Ken Zampese


Ken Zampese is in his 15th season with Cincinnati, and his second year as offensive coordinator. He spent the previous 13 seasons as quarterbacks coach, during which he guided multiple QBs to high production levels.

Ken Zampese is in his 15th season with Cincinnati, and his second year as offensive coordinator. He spent the previous 13 seasons as quarterbacks coach, during which he guided multiple QBs to high production levels.

      Last season’s Bengals offense finished comfortably in the NFL’s top half in net yards at No. 13, averaging 356.9 per game, and it hit those numbers despite significant time lost to injury by key skill positon players.

      WR A.J. Green was on pace at midseason to set team records by wide margins for receptions and receiving yards, but he played only two snaps over the final seven games. TE Tyler Eifert, a 2015 season Pro Bowl selection, missed eight games. And HB Giovani Bernard, who topped 1000 scrimmage yards each year from 2013-15, missed the last six games.

      In many categories — including net yards, first downs, yards per pass attempt and turnovers — the ’16 offense was as good or better than a ’15 unit that contributed to a 12-4 record. But Zampese points to last season’s No. 18 ranking in red-zone TD percentage (53.7) as the target for improvement.

      “In the red zone, we failed to score TDs at the rate we’re accustomed,” Zampese says. “That’s our big fix (for ’17) right there.”

      Zampese (pronounced “zam-PEE-zee”) was QB Andy Dalton’s position coach for Dalton’s first five seasons (2011-15), overseeing a steady climb by the second-round draft choice to the ranks of Cincinnati’s best all-time offensive leaders. In 2015, Dalton posted a club-record 106.3 passer rating, and his career rating of 91.8 is also a franchise record. Dalton from 2011-15 became only the second starting QB in the Super Bowl era to lead his team to the playoffs in each of his first five seasons. Zampese stands as the only QBs coach to fully guide such an accomplishment, as Baltimore’s Joe Flacco, the other QB to turn the trick, had three different position coaches during his five-year run.

      Equally notable in 2015 from a coaching standpoint, first-year QB AJ McCarron was immediately impressive when suddenly called on late in the season to replace an injured Dalton. McCarron went from Zampese’s classroom to a playoff run unexpectedly, and the coach’s No. 2 pupil defied an experience level that amounted to only a handful of mop-up snaps. McCarron posted a 2-1 record and a 101.1 passer rating in his three starts (Games 14-16). In the Wild Card playoff, McCarron led a Bengals comeback from a 15-point deficit to take a late lead, only to see Pittsburgh come back with a winning FG at the gun.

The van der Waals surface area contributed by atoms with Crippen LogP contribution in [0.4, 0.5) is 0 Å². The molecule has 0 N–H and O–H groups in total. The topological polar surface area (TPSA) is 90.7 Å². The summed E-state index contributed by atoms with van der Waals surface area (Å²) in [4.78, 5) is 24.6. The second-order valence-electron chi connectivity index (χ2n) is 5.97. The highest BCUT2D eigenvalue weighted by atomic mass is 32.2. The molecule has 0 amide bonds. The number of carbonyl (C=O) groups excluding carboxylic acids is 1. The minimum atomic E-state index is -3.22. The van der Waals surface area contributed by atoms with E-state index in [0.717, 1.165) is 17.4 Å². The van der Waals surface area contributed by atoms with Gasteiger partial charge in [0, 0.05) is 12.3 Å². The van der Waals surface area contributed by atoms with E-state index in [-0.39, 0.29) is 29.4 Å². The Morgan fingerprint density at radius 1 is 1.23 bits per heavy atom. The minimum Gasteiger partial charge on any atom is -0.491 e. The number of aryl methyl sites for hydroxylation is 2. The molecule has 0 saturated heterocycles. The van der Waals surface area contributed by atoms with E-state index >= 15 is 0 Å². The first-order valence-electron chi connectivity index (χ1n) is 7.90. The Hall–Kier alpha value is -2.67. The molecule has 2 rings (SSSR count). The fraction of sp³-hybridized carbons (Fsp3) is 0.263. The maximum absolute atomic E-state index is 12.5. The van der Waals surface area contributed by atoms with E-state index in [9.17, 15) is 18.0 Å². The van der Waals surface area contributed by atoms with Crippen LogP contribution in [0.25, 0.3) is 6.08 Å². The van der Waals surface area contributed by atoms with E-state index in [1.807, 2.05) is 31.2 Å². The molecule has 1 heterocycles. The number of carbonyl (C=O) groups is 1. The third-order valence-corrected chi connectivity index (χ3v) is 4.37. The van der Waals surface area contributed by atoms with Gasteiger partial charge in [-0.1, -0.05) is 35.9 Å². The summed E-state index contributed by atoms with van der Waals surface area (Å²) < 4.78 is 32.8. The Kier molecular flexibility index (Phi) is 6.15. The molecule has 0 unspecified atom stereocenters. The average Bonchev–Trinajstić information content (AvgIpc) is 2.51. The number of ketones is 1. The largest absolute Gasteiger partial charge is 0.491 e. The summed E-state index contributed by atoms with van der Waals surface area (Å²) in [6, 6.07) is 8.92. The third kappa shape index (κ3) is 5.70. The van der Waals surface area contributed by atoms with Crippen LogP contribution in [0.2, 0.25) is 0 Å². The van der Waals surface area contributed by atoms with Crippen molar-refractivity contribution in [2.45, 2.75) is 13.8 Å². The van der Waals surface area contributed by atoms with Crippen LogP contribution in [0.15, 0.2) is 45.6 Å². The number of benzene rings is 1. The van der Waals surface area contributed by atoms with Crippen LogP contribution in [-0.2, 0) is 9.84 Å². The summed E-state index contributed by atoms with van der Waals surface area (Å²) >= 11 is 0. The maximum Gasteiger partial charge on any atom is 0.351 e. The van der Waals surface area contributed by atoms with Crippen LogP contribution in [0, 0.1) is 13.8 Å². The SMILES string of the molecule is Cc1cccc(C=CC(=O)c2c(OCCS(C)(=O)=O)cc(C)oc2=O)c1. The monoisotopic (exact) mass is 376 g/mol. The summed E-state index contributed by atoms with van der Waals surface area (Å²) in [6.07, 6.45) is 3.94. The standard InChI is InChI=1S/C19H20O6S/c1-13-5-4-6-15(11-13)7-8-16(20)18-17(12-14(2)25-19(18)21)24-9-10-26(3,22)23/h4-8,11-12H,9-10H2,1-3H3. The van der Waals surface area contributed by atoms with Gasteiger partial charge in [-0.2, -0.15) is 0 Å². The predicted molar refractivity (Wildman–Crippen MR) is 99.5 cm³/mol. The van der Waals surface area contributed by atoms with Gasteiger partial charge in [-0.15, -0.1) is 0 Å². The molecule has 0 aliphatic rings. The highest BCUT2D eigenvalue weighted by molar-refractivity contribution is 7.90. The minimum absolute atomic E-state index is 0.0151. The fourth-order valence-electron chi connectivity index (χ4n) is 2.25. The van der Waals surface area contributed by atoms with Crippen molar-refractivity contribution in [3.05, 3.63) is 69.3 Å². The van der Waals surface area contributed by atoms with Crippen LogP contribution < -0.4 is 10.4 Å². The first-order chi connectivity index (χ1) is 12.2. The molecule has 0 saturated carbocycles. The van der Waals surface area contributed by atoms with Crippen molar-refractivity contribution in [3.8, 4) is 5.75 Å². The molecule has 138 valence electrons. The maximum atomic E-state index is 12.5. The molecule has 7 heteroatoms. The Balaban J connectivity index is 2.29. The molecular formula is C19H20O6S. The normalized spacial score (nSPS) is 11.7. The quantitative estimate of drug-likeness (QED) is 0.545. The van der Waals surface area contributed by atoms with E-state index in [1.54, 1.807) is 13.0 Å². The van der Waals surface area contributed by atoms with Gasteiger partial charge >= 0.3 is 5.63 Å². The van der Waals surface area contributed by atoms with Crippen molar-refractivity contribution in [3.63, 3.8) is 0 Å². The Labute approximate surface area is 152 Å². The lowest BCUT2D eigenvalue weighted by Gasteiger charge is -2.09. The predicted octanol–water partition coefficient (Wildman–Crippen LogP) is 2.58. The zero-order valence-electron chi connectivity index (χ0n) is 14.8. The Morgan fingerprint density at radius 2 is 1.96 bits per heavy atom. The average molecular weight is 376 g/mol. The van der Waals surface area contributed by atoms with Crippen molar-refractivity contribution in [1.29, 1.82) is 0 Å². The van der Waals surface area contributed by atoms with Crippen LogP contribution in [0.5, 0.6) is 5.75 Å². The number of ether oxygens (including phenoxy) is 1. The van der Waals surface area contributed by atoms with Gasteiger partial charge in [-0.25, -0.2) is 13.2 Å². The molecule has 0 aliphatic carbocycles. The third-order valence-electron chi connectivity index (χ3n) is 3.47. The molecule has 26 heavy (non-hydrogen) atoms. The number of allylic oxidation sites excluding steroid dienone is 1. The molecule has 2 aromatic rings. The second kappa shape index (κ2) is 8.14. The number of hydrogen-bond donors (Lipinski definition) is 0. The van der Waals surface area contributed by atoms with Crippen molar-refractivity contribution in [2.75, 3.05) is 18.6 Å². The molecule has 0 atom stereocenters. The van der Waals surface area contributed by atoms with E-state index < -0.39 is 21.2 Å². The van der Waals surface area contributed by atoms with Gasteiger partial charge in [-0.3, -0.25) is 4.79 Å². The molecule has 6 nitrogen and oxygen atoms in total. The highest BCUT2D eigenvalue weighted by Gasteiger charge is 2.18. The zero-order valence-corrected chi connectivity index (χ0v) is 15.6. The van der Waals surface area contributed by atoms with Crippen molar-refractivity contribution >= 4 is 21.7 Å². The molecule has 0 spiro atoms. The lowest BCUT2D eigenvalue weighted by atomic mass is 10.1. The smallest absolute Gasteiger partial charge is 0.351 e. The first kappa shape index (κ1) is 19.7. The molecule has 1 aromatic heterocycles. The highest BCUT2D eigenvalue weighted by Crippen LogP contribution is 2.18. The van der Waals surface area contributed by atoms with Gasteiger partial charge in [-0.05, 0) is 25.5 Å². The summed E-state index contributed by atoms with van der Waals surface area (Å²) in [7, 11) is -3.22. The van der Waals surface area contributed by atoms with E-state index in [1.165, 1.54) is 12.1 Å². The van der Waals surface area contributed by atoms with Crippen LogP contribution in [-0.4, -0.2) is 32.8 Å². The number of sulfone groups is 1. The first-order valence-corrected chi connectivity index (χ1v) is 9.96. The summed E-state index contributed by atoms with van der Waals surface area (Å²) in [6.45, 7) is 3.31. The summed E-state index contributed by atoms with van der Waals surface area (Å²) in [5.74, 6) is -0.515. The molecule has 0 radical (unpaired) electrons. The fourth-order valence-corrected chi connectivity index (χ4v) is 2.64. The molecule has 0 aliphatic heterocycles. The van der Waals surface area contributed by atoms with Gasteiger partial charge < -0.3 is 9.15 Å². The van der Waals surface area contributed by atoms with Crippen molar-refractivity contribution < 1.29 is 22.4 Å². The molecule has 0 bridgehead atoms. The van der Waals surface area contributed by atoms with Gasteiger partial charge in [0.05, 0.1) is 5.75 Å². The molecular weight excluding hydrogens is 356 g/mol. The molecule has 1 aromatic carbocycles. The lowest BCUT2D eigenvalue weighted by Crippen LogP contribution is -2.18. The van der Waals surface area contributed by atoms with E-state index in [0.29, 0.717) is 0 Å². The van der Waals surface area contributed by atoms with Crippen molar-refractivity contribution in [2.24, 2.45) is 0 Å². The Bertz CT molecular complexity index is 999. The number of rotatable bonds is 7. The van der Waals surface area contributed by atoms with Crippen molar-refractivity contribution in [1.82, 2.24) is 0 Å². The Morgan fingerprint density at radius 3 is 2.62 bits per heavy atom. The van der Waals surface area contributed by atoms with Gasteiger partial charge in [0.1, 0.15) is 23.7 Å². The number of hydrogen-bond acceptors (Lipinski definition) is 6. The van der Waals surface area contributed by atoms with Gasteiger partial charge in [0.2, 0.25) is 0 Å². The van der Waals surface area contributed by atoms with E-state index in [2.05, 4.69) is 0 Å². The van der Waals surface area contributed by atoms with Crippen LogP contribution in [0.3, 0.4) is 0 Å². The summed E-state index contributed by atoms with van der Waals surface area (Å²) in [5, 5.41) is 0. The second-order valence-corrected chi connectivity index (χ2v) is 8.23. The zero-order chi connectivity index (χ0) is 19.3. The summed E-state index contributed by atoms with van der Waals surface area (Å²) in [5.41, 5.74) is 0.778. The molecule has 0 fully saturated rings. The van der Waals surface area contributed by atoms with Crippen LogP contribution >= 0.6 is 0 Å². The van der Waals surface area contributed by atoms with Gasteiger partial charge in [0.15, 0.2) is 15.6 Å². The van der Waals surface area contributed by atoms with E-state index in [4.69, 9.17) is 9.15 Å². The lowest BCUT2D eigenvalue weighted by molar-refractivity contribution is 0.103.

Prior to Dalton, Zampese led Carson Palmer into the ranks of the Bengals’ all-time top passers. Palmer still holds the club’s all-time best completion percentage (62.9) and the Nos. 3-5 totals for passing yards in a season.

      In 2003, his first season with the Bengals, Zampese had success with a veteran starting quarterback in Jon Kitna. The ’03 campaign saw Kitna post career highs at that point in completions (324), passing yards (3591), TD passes (26), completion percentage (62.3) and rating (87.4).

      Zampese came to the Bengals following three seasons (2000-02) in St. Louis. He was wide receivers coach in 2001, and the Rams led the league in passing yards, averaging 291.4. In 2002, he added the title of passing game coach, and the Rams finished second in the league at 259.6 yards per game.

      Zampese began his NFL career in 1998 as an offensive assistant with the Philadelphia Eagles under head coach Ray Rhodes.

      Prior to the NFL, Zampese coached for nine years in college, including two seasons at Miami (Ohio). In ’97, Miami averaged 37.4 points per game.

      Zampese played wide receiver and kick returner at the University of San Diego from 1985-88. He was the team’s Special Teams Player of the Year as a senior. He earned an undergraduate degree in business from San Diego, and later received a master’s degree in adult education from Southern California.

      Zampese was born July 19, 1967, in Santa Maria, Calif. He and his wife have two children. Ken’s father, Ernie Zampese, was a longtime NFL offensive coordinator who coached on a Super Bowl winner with the 1995 Cowboys. The elder Zampese also was a coordinator for the Chargers, Rams and Patriots.


            Playing and coaching history: 1985-88—Played wide receiver, kickoff returner and punt returner, University of San Diego. 1989—Assistant coach (AC), University of San Diego. 1990-91—AC, Southern California. 1992-94—AC, Northern Arizona. 1995—Offensive coordinator, Northern Arizona. 1996-97—AC, Miami (Ohio). 1998—AC, Philadelphia Eagles. 1999—AC, Green Bay Packers. 2000-02—AC, St. Louis Rams. 2003-15—AC, Cincinnati Bengals. 2016-present—Offensive coordinator, Bengals.

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